When in Yosemite, use your feet.

Yosemite is a really big park but the vast majority of it is declared as wilderness. A few thin roads carve their way through the park but to get the most out your visit you need to get out of the car. I understand that not everyone is capable of strapping on a pack and venturing into the back country for 5 days, but just about everyone can handle walking a mile or two. Doing so can open up views of the park that you’d never know existed if your only vantage point is a parking lot.

This image is an example of what a short 2 mile, almost completely flat, walk can allow you to see. Many folks who visit the Tuolumne Meadows area just see a gentle stream meandering through a meadow. They have no idea that just on the other side of the meadow is a series of cascades that the river tumbles down on its way to [wikipop]Glen Aulin[/wikipop] and [wikipop]Waterwheel falls[/wikipop].  It’s a breathtakingly beautiful area but you most certainly can’t drive to it.

The next time you’re in the park stop by a visitors center. The rangers that staff the centers are more than happy to help you find a destination that’s within your ability. Whether you choose to walk 1 mile or 1o you’ll open up a whole new side of the park that you may never have known existed. Pack a lunch and make a day of it; you won’t be sorry.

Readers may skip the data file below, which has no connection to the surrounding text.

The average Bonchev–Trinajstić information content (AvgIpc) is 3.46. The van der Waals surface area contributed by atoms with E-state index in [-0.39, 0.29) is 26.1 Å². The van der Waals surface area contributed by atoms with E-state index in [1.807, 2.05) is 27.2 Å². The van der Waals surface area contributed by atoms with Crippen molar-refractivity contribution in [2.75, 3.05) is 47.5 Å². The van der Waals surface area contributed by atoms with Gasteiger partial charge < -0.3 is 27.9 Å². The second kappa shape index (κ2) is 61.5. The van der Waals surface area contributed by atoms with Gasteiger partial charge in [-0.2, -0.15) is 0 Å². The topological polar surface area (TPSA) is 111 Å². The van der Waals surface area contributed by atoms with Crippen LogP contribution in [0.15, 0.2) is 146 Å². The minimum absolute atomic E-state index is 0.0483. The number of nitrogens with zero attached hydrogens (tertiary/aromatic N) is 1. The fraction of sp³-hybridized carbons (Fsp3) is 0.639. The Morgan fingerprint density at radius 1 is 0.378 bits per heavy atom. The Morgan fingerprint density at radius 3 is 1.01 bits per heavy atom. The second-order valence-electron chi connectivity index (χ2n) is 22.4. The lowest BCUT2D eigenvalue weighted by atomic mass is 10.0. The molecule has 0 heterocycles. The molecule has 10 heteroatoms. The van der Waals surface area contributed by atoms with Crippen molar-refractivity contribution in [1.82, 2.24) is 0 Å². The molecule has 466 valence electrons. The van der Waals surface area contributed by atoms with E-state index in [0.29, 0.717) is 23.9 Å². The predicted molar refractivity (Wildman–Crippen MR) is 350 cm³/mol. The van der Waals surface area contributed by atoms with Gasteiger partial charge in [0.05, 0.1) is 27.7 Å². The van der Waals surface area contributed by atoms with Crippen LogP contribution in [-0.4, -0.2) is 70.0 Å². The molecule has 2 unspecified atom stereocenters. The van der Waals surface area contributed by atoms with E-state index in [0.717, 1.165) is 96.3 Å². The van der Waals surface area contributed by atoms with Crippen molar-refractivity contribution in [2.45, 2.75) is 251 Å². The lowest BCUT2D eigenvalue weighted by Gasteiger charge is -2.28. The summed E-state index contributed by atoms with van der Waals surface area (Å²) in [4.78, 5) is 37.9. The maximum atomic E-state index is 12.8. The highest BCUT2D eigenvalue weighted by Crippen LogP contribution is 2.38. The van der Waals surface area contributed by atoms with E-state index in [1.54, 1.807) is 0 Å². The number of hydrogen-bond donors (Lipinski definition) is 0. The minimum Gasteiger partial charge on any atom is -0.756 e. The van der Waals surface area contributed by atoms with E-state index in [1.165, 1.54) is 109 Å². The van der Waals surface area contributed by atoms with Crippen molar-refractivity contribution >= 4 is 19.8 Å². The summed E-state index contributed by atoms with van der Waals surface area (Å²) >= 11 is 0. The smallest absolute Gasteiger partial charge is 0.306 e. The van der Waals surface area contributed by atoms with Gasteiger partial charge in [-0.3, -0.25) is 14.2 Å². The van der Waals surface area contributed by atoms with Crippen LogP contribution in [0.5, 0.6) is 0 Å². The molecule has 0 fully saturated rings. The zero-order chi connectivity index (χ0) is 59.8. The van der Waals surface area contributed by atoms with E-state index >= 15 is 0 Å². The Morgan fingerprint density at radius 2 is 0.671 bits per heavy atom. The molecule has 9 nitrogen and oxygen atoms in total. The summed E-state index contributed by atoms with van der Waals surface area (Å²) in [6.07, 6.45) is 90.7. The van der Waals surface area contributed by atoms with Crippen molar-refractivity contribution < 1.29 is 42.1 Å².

This image was taken a short distance from where the Tuolmne river leaves its namesake meadow. The river tumbles off of a granite ledge and heads off, sideways, down the canyon. To get the shot I had to carefully climb down the wet, and quite slippery, granite to this vantage down in a crevice. My camera is nearly level with the upper surface of the river. I was very close to the water, and getting a little wet, so I used my Canon 17-40 f/4L to exaggerate the perspective. To make sure that I had adequate depth of field I stopped down to f/16 which resulted in an exposure of 1/20th of a second. Even with the overcast, the sky was still a stop or two brighter that the camera was able to capture so I brought the very top of the frame down with a Singh-Ray 2 stop, soft, graduate neutral density filter. An alternative approach would have been to capture two frames, one for the sky and one for the river and combined them in post processing.


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